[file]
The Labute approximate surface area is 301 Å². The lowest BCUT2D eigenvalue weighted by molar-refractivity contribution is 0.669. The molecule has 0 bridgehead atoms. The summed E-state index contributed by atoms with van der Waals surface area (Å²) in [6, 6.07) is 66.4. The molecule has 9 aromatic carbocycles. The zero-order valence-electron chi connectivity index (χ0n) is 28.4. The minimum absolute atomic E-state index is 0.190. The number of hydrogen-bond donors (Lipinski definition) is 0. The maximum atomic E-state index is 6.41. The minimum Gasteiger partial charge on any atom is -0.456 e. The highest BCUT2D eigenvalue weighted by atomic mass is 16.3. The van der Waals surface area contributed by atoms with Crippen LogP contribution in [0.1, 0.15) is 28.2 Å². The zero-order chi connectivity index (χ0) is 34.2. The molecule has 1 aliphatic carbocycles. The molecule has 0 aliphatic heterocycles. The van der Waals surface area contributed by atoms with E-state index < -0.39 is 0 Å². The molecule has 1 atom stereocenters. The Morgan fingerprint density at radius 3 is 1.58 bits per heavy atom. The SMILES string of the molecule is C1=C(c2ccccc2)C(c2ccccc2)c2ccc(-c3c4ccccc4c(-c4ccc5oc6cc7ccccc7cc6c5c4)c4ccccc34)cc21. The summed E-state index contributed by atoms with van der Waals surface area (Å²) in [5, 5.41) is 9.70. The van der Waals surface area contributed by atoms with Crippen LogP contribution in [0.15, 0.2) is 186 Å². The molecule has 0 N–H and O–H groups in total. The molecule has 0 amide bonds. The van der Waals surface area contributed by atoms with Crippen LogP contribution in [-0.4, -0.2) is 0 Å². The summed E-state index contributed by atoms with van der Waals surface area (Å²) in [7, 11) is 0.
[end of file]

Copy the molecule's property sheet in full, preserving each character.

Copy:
The Labute approximate surface area is 301 Å². The lowest BCUT2D eigenvalue weighted by molar-refractivity contribution is 0.669. The molecule has 0 bridgehead atoms. The summed E-state index contributed by atoms with van der Waals surface area (Å²) in [6, 6.07) is 66.4. The molecule has 9 aromatic carbocycles. The zero-order valence-electron chi connectivity index (χ0n) is 28.4. The minimum absolute atomic E-state index is 0.190. The number of hydrogen-bond donors (Lipinski definition) is 0. The maximum atomic E-state index is 6.41. The minimum Gasteiger partial charge on any atom is -0.456 e. The highest BCUT2D eigenvalue weighted by atomic mass is 16.3. The van der Waals surface area contributed by atoms with Crippen LogP contribution in [0.1, 0.15) is 28.2 Å². The zero-order chi connectivity index (χ0) is 34.2. The molecule has 1 aliphatic carbocycles. The molecule has 0 aliphatic heterocycles. The van der Waals surface area contributed by atoms with E-state index < -0.39 is 0 Å². The molecule has 1 atom stereocenters. The Morgan fingerprint density at radius 3 is 1.58 bits per heavy atom. The SMILES string of the molecule is C1=C(c2ccccc2)C(c2ccccc2)c2ccc(-c3c4ccccc4c(-c4ccc5oc6cc7ccccc7cc6c5c4)c4ccccc34)cc21. The summed E-state index contributed by atoms with van der Waals surface area (Å²) in [5, 5.41) is 9.70. The van der Waals surface area contributed by atoms with Crippen LogP contribution in [0.15, 0.2) is 186 Å². The molecule has 0 N–H and O–H groups in total. The molecule has 0 amide bonds. The van der Waals surface area contributed by atoms with Crippen LogP contribution in [-0.4, -0.2) is 0 Å². The summed E-state index contributed by atoms with van der Waals surface area (Å²) in [7, 11) is 0.